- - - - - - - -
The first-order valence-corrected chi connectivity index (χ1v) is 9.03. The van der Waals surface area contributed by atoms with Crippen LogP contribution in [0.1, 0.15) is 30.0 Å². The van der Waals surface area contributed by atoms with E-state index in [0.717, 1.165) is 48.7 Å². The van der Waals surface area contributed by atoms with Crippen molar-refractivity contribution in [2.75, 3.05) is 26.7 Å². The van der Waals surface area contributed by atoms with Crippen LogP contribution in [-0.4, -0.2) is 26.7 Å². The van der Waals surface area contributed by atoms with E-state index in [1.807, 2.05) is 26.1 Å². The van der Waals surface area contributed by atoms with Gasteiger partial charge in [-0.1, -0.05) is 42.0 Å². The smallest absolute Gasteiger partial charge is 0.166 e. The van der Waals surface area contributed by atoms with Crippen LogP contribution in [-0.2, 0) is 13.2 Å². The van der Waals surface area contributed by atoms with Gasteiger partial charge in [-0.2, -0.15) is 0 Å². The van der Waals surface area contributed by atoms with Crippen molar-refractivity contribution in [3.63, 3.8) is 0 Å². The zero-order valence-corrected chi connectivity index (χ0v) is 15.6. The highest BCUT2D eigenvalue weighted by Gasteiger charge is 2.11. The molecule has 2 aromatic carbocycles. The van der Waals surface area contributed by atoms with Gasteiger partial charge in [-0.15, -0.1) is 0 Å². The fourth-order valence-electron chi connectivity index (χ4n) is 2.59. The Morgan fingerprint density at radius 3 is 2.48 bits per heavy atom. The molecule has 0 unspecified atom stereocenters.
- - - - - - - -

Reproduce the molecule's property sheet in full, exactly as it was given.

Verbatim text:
The first-order valence-corrected chi connectivity index (χ1v) is 9.03. The van der Waals surface area contributed by atoms with Crippen LogP contribution in [0.1, 0.15) is 30.0 Å². The van der Waals surface area contributed by atoms with E-state index in [0.717, 1.165) is 48.7 Å². The van der Waals surface area contributed by atoms with Crippen molar-refractivity contribution in [2.75, 3.05) is 26.7 Å². The van der Waals surface area contributed by atoms with Crippen LogP contribution in [-0.4, -0.2) is 26.7 Å². The van der Waals surface area contributed by atoms with E-state index in [1.807, 2.05) is 26.1 Å². The van der Waals surface area contributed by atoms with Gasteiger partial charge in [-0.1, -0.05) is 42.0 Å². The smallest absolute Gasteiger partial charge is 0.166 e. The van der Waals surface area contributed by atoms with Crippen LogP contribution in [-0.2, 0) is 13.2 Å². The van der Waals surface area contributed by atoms with Gasteiger partial charge in [-0.2, -0.15) is 0 Å². The van der Waals surface area contributed by atoms with Crippen molar-refractivity contribution in [3.63, 3.8) is 0 Å². The zero-order valence-corrected chi connectivity index (χ0v) is 15.6. The highest BCUT2D eigenvalue weighted by Gasteiger charge is 2.11. The molecule has 2 aromatic carbocycles. The van der Waals surface area contributed by atoms with Gasteiger partial charge in [-0.15, -0.1) is 0 Å². The fourth-order valence-electron chi connectivity index (χ4n) is 2.59. The Morgan fingerprint density at radius 3 is 2.48 bits per heavy atom. The molecule has 0 unspecified atom stereocenters.